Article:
Where Will You Get Your Entertainment In Five Years? Nokia Says From Your Peers
Nokia conducted a large study and is predicting that by 2012, 25% of all entertainment will not come from the major movie and music studios, but will have been created within one's peer group. Is the end of traditional media finally in sight?
Nokia conducted a large study and is predicting that by 2012, 25% of all entertainment will not come from the major movie and music studios, but will have been created within one's peer group. Is the end of traditional media finally in sight?I consider myself to be a hybrid media consumer. Yes, I download music and movies digitally via the Internet, but I also still go to local media outlets and purchase CDs and DVDs. In fact, most new music I buy is in CD form. Why? Because I am a snob and want the best quality, and MP3s and other compressed formats often don't cut it. This is a dying distribution model, however, and Nokia is predicting big changes ahead.
Nokia's recent study, entitled "A Glimpse of the Next Episode," carried out by The Future Laboratory, interviewed trend-setting consumers from 17 countries about their digital behaviors and lifestyles signposting emerging entertainment trends. Combining views from industry leading figures with Nokia's own research from its 900 million consumers around the world, Nokia has constructed a global picture of what it believes entertainment will look like over the next five years.
"From our research we predict that up to a quarter of the entertainment being consumed in five years will be what we call 'Circular'. The trends we are seeing show us that people will have a genuine desire not only to create and share their own content, but also to remix it, mash it up and pass it on within their peer groups -- a form of collaborative social media," said Mark Selby, Nokia's VP of multimedia, in a prepared statement.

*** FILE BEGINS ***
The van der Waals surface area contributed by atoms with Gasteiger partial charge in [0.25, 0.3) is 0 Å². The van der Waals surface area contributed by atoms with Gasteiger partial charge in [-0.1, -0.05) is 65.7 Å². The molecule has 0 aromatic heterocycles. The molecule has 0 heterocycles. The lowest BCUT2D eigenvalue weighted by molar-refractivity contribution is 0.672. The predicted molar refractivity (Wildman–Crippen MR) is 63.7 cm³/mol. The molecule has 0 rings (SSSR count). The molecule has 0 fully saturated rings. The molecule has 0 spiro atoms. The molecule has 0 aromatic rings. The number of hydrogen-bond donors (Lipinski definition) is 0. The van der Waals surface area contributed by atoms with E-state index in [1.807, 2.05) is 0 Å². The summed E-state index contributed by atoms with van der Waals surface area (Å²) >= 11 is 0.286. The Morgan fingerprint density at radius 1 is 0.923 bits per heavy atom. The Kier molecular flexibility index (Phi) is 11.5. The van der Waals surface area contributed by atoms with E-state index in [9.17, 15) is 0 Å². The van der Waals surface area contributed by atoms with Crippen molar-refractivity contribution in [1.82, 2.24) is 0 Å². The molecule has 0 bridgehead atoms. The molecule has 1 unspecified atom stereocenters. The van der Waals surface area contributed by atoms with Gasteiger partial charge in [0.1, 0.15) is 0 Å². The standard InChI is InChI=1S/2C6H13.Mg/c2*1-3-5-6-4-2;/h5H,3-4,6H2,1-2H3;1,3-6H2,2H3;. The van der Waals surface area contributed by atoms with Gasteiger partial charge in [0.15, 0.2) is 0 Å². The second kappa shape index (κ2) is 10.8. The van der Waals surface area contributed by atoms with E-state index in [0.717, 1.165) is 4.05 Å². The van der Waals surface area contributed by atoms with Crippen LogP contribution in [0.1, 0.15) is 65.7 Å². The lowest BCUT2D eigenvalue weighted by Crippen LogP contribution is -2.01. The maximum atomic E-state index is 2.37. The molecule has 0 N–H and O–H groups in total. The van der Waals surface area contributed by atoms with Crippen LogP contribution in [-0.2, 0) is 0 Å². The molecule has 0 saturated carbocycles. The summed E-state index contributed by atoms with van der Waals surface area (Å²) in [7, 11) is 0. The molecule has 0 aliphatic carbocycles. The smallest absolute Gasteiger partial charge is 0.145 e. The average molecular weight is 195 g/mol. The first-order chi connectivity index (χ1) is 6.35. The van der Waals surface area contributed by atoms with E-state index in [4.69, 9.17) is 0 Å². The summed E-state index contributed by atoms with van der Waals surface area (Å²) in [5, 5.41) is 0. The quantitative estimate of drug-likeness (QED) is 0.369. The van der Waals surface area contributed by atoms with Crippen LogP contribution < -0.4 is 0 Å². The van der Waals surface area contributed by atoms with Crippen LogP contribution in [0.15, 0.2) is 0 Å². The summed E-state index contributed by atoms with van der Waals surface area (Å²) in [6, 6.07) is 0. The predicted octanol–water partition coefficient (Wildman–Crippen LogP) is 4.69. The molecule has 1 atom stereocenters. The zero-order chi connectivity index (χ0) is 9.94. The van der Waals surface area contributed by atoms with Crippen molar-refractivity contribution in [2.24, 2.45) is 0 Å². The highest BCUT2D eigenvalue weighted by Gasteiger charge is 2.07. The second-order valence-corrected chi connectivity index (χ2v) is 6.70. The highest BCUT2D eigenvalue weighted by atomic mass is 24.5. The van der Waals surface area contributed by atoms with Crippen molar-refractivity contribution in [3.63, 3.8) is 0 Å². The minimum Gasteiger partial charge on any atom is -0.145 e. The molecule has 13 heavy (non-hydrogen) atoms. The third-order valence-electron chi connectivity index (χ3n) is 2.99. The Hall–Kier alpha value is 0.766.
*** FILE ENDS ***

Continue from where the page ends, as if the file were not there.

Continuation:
This is happening already. For the MySpace generation, it is how new bands are getting their music out there and growing their fan base. I am a performer in my local New Jersey open-mike circuit. Many of the other musicians I meet are recording their music at home and posting it to the Internet to share with their family and friends. (Same goes with budding Spielbergs via YouTube.) I have to say, I enjoy being able to support my local businesses, and that stretches to musicians and other creative people. In fact, a growing portion of my music library is content is created by local performers.
Some factoids from Nokia's research tell us:
23% buy movies in digital format
35% buy music on MP3 files
25% buy music on mobile devices
39% watch TV on the Internet
23% watch TV on mobile devices
46% regularly use IM, 37% on a mobile device
29% regularly blog
28% regularly access social networking sites
22% connect using technologies such as Skype
17% take part in Multiplayer Online Role Playing Games
17% upload to the Internet from a mobile device
Those numbers are telling.
The gentleman who headed the research, Tom Savigar, trends director at The Future Laboratory, puts it aptly. "Consumers are increasingly demanding their entertainment be truly immersive, engaging, and collaborative. Whereas once the act of watching, reading, and hearing entertainment was passive, consumers now and in the future will be active and unrestrained by the ubiquitous nature of circular entertainment. Key to this evolution is consumers' basic human desire to compare and contrast, create and communicate. We believe the next episode promises to deliver the democracy politics can only dream of."
This type of behavior will only hasten the demise of record labels, studios, and companies who've held sway over the creation and distribution of music for decades. With the advance of technology, the power has been put into the hands of the people. And they are exercising it.
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